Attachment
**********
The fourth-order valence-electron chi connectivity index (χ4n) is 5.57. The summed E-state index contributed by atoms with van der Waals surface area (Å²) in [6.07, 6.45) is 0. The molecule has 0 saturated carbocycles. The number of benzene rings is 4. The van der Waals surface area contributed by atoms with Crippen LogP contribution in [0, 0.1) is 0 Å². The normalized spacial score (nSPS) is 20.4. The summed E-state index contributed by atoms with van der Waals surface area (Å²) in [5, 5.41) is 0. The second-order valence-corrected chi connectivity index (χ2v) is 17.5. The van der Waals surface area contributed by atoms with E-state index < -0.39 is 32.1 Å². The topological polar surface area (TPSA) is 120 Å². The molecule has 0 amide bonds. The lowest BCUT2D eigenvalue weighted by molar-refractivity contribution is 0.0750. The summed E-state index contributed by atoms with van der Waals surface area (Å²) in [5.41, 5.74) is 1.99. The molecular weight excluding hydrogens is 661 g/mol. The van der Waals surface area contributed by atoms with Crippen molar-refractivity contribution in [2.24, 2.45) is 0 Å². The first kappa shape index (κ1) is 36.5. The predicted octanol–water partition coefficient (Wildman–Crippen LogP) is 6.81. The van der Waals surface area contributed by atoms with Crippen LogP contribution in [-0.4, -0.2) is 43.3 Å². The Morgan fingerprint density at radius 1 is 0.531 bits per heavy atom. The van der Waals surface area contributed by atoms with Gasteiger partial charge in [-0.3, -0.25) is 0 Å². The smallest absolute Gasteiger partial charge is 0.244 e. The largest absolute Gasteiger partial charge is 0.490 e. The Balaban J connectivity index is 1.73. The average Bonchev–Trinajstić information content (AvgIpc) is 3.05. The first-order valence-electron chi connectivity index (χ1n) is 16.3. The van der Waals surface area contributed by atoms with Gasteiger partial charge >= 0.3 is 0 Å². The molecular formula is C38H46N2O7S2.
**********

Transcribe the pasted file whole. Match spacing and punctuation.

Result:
The fourth-order valence-electron chi connectivity index (χ4n) is 5.57. The summed E-state index contributed by atoms with van der Waals surface area (Å²) in [6.07, 6.45) is 0. The molecule has 0 saturated carbocycles. The number of benzene rings is 4. The van der Waals surface area contributed by atoms with Crippen LogP contribution in [0, 0.1) is 0 Å². The normalized spacial score (nSPS) is 20.4. The summed E-state index contributed by atoms with van der Waals surface area (Å²) in [5, 5.41) is 0. The second-order valence-corrected chi connectivity index (χ2v) is 17.5. The van der Waals surface area contributed by atoms with E-state index < -0.39 is 32.1 Å². The topological polar surface area (TPSA) is 120 Å². The molecule has 0 amide bonds. The lowest BCUT2D eigenvalue weighted by molar-refractivity contribution is 0.0750. The summed E-state index contributed by atoms with van der Waals surface area (Å²) in [5.41, 5.74) is 1.99. The molecular weight excluding hydrogens is 661 g/mol. The van der Waals surface area contributed by atoms with Crippen molar-refractivity contribution in [2.24, 2.45) is 0 Å². The first kappa shape index (κ1) is 36.5. The predicted octanol–water partition coefficient (Wildman–Crippen LogP) is 6.81. The van der Waals surface area contributed by atoms with Crippen LogP contribution in [-0.4, -0.2) is 43.3 Å². The Morgan fingerprint density at radius 1 is 0.531 bits per heavy atom. The van der Waals surface area contributed by atoms with Gasteiger partial charge in [-0.3, -0.25) is 0 Å². The smallest absolute Gasteiger partial charge is 0.244 e. The largest absolute Gasteiger partial charge is 0.490 e. The Balaban J connectivity index is 1.73. The average Bonchev–Trinajstić information content (AvgIpc) is 3.05. The first-order valence-electron chi connectivity index (χ1n) is 16.3. The van der Waals surface area contributed by atoms with Gasteiger partial charge >= 0.3 is 0 Å². The molecular formula is C38H46N2O7S2.